As some readers will know, I have written about this before. here's a quick reminder...

April 28 LibDem Donation Scandal Gets Worse HERE
April 26 The Questions Ming Must Answer HERE
April 24 Electoral Commision to Investigate LibDem Donation HERE
April 21 LibDems Face having to Pay Back Donation HERE
April 21 LibDem Donor Faces Fraid Charges HERE


Anonymous said...

Hold off buying them new pair of sandals all you Lib Dems. You may need the money for something else.

Anonymous said...

Iain, the links in the text point to some odd little dissolved company in Devon (although as you say the CH site lists the two 5th Avenue companies as in the frame for being struck off)

strapworld said...

Is there any possibility the Lib Dems will become bankrupt?

Iain Dale said...

drew, for some reason the links to the relevan pages take you somewhere else. I have therefore replaced them with the main companies house site, where you can search for the companies by their name or registration numbers, which I have now added into the text.

Paul Evans said...

Bankrupt? We might as well just go to Dial 4 a Loan since everyone else is doing it. The Tories are £15million in debt for goodness sake!

Anonymous said...

Andrew,delighted you have taken the advice of Selsdon and learned to spell the word 'sandals'.

Anonymous said...

Yes - but the Tories and Labour have people willing to lend them that amount of money without too many questions asked (and the Tories have 32 Smith Sq and 57 Tufton Street to secure commercial loans against). Do the Lib Dems have someone willing to lend them £2 million without any security?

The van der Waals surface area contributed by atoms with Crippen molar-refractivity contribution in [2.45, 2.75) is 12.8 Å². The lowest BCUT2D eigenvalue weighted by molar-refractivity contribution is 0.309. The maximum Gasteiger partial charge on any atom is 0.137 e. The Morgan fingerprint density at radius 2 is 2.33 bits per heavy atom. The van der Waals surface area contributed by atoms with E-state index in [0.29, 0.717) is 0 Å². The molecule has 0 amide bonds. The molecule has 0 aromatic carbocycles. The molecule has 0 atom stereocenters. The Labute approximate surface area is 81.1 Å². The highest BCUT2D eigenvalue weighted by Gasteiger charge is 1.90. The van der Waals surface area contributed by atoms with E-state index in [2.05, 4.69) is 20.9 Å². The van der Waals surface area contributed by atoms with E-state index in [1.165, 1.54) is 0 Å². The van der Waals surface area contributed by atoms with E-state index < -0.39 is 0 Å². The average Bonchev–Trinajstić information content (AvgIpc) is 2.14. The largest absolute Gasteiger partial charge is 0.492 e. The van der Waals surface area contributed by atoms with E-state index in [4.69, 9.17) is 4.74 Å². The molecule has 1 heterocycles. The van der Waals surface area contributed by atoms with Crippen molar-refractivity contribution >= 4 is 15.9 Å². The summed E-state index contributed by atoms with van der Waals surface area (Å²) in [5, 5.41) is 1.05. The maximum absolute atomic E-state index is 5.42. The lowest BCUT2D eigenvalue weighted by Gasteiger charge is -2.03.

They might have to hope so...

Anonymous said...

Who registered HEXAGON 303 LIMITED the previous name for 5th Avenue Partners ? This is a shelf company so who is it that operates at TEN DOMINION STREET
LONDON, EC2M 2EE................looks like Fox Williams corporate they service Mr Brown ?

strapworld said...


Sorry if I made you spill your coffee! But it is a legitimate question. The sandal brigade will never be able to cough up that amount overnight!

Perhaps Paul Sykes may decide that Ming is the One?

strapworld said...

Dynamite, further to the above.

What happens if they cannot repay the loan? As anonymous says they have no assets. The National Liberal Club? is that theirs?

This whole company stinks does it not? What checks did the Lib Dems do? I can recall someone saying it was a British Company.

Anonymous said...

Glad to see my comments have such precise attention paid to them Malcolm.

Wonder how much sandals cost. Never had the urge to buy any myself.

Iain Dale said...